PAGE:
Or are they saying that this happened rarely, and the different heritability of m-DNA and n-DNA caused the Polar Bears to look like brown bears genetically (m-DNA), while remaining distinct (n-DNA)?

  6. MattK

    Brian, mitochondria don’t crossover, they are inherited as unit. The mammalian Y-chromosome is the same – it only ever comes from the paternal side (rather than the maternal like mitochondria) and it doesn’t cross-over because there is now chromosome for it to pair with (X is too different). Anyway, if there was a hybridization event a couple hundred thousand years ago, the grizzly mtDNA would stay intact through generations while the nuclear DNA would get progressively broken up and diluted through each generation by crossing over and segregation. There may be other chunks of nDNA from grizzlies that also persist in polar bears but it would be only a tiny portion. Think of it this way, barring mutations your mitochondria are 100% identical to your great great great grandmother but only about 3% of your nDNA comes from her and that will be scattered across different chromosomes. As to why the mitochondrial genome from grizzlies spread through the polar bear population… I don’t know. Could have been drift.

  7. Does it mean that the 2 bears last interbred significantly around the time of the last interglacial? If so, it makes a lot of sense. Now with our warming world, we see polar bears and grizzlies coming more into contact…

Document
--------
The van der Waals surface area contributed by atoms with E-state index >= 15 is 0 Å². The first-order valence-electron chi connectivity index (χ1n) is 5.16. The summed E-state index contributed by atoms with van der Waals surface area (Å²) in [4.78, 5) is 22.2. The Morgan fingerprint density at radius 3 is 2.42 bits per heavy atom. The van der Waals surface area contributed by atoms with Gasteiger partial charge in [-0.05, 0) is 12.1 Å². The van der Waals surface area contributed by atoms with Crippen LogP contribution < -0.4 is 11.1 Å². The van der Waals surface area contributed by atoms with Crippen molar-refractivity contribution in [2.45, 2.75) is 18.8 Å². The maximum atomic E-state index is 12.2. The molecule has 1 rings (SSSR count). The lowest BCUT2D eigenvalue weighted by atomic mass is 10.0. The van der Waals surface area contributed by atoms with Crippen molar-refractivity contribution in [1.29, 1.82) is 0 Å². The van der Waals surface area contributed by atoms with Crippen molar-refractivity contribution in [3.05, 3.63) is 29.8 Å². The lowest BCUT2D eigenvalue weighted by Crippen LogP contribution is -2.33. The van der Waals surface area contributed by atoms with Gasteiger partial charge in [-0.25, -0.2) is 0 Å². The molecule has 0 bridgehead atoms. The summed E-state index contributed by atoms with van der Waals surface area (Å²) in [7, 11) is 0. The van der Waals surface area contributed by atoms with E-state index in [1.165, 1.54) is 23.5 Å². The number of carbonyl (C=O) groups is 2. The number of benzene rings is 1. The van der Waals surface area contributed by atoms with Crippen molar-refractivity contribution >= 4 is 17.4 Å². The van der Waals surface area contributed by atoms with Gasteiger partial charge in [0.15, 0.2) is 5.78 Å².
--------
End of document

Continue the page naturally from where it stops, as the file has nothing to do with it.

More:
?

    jules

  8. Eleanor

    psssst, Ceiridwen Edwards is female (and jolly nice, too). Women scientists are few enough without being reassigned!

    [I know! She let me know and proved her jolly niceness by accepting my grovelling apology – Ed]

    Seriously, the hybrid is a ‘pizzle’? Isn’t that a bit… rude?

  9. TJR

    If #2 is correct, that we don’t know whether polar and brown bears can produce viable offspring or not, then we don’t know whether they are the same or separate species, shirley?

    If the absence of opportunity to mate is allowed to define separate species then australian aborigines and south african bushmen will be separate species.

  10. Matt – I assume the brown bear n-DNA didn’t provide any advantages to polar bears but the m-DNA did, so the m-DNA spread while the n-DNA gradually got bred out.

    This topic raises the issue that when the species “really” diverged is somewhat plastic. As far as m-DNA is concerned, they really diverged 160k years ago.